Suicide is when someone willingly ends their own life. Euthanasia is when a physician assists in ending a person’s life. Reasons for suicide include Post-Traumatic Stress Disorder (PTSD), bullying, mental illness, and substance abuse (alcohol, drugs, etc.). The reason for euthanasia is usually terminal illnesses or old age. The morality of dying in either of these ways is a heavily discussed topic. Some people who discuss the morality of suicide and euthanasia are John Hardwig, Richard Brandt, Carl B. Becker, and Kathrine young. In addition to these people, there are also groups of people such as the Samurai and Pure Land Buddhist that also discuss the morality of suicide and euthanasia.
John Hardwig talks about how we have a duty to die and that we should die well all of which is part of the quality of life. He states that euthanasia can be part of dying well and therefore is also part of the quality of life. In addition to this Hardwig also discusses how relying on technology to extend your life is not part of dying well. Hardwig also doesn’t think that it is unrealistic for elderly people and people who are terminally ill to consider euthanasia. He feels that it is selfish to try and stay alive when it’s not a life worth living. Willingly choosing to die in old age helps to lift the burden of ongoing care from loved ones. There are also financial and psychological costs associated with caring for the elderly and terminally ill people that can become too much for loved ones to bear. Hardwig also takes into consideration some possible objections such as how God forbids killing yourself, that ending your life goes against human dignity, and that death could bear a greater burden than illness. Overall, John Hardwig argues that voluntarily ending your life is better than any pleasure found in living miserably. So, therefore, he states that willingly choosing to die is more meaningful.
Richard Brandt argues that not all suicides are morally wrong but that it may be intrinsically wrong. However, there are times that it needs to be acceptable to commit suicide. When looking at the morality of someone committing suicide, we need to look at the reasoning behind the decision to end your life. There are two perspectives on suicide: One perspective argues that no matter what the situation is, suicide is wrong; The second perspective argues that there are some situations in which suicide is right which is what Brandt argues for. Brandt also considers other arguments such as Augustine’s theological argument and Aquinas’s natural argument. He also states that when we examine what the confines of this subject are suicide can be considered rational. For example, according to Brandt, suicide can be considered rational when distortion of thought or perception is avoided. These distortions of thought and perception are often caused by depression.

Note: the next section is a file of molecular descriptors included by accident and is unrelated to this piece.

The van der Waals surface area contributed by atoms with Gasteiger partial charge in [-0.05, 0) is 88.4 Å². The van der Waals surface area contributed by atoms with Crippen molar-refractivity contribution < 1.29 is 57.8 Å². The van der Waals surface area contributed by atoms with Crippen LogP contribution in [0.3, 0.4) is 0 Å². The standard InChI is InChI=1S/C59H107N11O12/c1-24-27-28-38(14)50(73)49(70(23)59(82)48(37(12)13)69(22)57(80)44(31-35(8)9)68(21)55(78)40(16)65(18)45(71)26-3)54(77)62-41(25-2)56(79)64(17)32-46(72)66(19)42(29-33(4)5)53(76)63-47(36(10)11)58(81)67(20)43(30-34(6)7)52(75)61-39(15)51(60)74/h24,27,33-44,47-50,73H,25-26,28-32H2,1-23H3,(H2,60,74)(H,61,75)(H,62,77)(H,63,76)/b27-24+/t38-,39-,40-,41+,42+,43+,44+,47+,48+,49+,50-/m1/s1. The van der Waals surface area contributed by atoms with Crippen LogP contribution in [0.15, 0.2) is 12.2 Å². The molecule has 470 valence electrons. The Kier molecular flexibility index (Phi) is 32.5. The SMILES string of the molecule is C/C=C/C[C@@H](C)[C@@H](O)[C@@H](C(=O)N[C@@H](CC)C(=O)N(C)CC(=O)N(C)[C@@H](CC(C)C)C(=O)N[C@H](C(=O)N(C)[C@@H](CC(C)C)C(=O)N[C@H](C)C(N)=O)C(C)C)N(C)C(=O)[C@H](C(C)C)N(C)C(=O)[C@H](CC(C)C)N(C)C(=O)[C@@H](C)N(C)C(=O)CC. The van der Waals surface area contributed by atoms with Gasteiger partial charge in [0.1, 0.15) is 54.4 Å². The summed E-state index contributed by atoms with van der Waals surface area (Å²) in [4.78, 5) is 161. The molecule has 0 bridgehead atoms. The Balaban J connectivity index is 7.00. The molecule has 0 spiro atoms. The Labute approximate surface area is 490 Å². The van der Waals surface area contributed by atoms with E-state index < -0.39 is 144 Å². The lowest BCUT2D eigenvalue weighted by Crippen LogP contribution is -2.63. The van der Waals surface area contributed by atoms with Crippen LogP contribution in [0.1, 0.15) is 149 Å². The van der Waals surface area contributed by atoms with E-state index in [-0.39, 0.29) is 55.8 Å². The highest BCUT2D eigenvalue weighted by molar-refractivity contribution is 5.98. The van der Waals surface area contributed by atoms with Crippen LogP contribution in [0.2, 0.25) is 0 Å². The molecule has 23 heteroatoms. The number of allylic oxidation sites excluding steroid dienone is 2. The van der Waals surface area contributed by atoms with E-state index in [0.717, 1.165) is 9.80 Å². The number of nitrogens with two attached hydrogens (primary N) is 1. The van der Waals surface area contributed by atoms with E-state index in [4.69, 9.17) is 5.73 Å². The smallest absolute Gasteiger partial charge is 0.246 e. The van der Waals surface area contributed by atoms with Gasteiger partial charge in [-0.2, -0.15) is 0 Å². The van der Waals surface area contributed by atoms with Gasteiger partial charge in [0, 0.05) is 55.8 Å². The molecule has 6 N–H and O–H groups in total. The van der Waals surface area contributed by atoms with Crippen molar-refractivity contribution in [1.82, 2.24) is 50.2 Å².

Carl B. Becker argues from the Buddhist ethical perspective which states that life doesn’t end at death but that it is instead a transition from this world to a different world. Therefore, from this perspective suicide is not the end nor is it an escape from anything but rather a transition to another world. Also, Japanese Buddhist view suicide as heroic and therefore not morally wrong. While on the other hand, Katherine Young argues from traditional Hindu ethical perspective which leans towards favoring a long life that is only acceptably shortened by a natural death.
The samurai argue that suicide is honorable as they often commit suicide to avoid dying while in the hands of others and or to avoid extensive and unnecessary suffering. This approach to suicide comes from the basic idea of being pure and simple, unconditionally serving a master, while also taking on full responsibility for fulfilling one’s duty. Though on the other hand Pure Land Buddhist aren’t concerned about the morality of suicide but rather the readiness of an individual to reach Pure Land. This Pure Land is the Buddhist equivalent of paradise.
Suicidal thoughts and suicide are a legitimate issue that people struggle with and almost everyone’s life has been impacted by suicide in one way or another whether its friends, family, or your own personal struggle with it. Therefore, suicide needs to be dealt with carefully because if we’re too hard against it we could end up making it even more difficult for people who struggle with it to deal with it. However, if we’re too relaxed or accepting of it there could be an increase in suicides which could possibly lead to the slippery slope effect. Overall, the morality of suicide is a hard thing to determine and really can vary from one individual to another individual.
I personally don’t feel like somebody should end their life just because they feel done with living but that instead there should be a sound logical reason for such an extreme decision. For example, if someone who is elderly or terminally ill chooses euthanasia than that could be an acceptable decision and way to end your life.